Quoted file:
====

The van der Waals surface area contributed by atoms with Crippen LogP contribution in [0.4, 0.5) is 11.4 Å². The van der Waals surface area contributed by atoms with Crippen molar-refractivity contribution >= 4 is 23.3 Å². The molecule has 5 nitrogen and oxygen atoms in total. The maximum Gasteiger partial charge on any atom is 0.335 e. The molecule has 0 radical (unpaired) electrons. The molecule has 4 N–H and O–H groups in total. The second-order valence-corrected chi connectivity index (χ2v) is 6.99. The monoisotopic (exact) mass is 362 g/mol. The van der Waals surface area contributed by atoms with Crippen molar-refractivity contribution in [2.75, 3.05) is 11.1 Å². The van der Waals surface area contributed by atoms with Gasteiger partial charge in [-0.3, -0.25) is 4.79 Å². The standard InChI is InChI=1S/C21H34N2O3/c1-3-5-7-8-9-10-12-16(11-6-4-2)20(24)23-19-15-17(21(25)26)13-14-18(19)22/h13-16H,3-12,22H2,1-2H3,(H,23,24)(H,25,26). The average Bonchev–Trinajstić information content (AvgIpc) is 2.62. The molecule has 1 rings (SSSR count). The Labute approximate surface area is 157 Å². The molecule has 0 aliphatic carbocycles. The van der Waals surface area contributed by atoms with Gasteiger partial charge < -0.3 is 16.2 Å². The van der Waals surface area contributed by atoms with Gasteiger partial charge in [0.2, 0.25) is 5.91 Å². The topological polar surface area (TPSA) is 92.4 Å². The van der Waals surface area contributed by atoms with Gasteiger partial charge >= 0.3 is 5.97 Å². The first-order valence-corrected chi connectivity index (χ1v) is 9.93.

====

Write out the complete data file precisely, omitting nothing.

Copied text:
The van der Waals surface area contributed by atoms with Crippen LogP contribution in [0.4, 0.5) is 11.4 Å². The van der Waals surface area contributed by atoms with Crippen molar-refractivity contribution >= 4 is 23.3 Å². The molecule has 5 nitrogen and oxygen atoms in total. The maximum Gasteiger partial charge on any atom is 0.335 e. The molecule has 0 radical (unpaired) electrons. The molecule has 4 N–H and O–H groups in total. The second-order valence-corrected chi connectivity index (χ2v) is 6.99. The monoisotopic (exact) mass is 362 g/mol. The van der Waals surface area contributed by atoms with Crippen molar-refractivity contribution in [2.75, 3.05) is 11.1 Å². The van der Waals surface area contributed by atoms with Gasteiger partial charge in [-0.3, -0.25) is 4.79 Å². The standard InChI is InChI=1S/C21H34N2O3/c1-3-5-7-8-9-10-12-16(11-6-4-2)20(24)23-19-15-17(21(25)26)13-14-18(19)22/h13-16H,3-12,22H2,1-2H3,(H,23,24)(H,25,26). The average Bonchev–Trinajstić information content (AvgIpc) is 2.62. The molecule has 1 rings (SSSR count). The Labute approximate surface area is 157 Å². The molecule has 0 aliphatic carbocycles. The van der Waals surface area contributed by atoms with Gasteiger partial charge < -0.3 is 16.2 Å². The van der Waals surface area contributed by atoms with Gasteiger partial charge in [0.2, 0.25) is 5.91 Å². The topological polar surface area (TPSA) is 92.4 Å². The van der Waals surface area contributed by atoms with Gasteiger partial charge >= 0.3 is 5.97 Å². The first-order valence-corrected chi connectivity index (χ1v) is 9.93.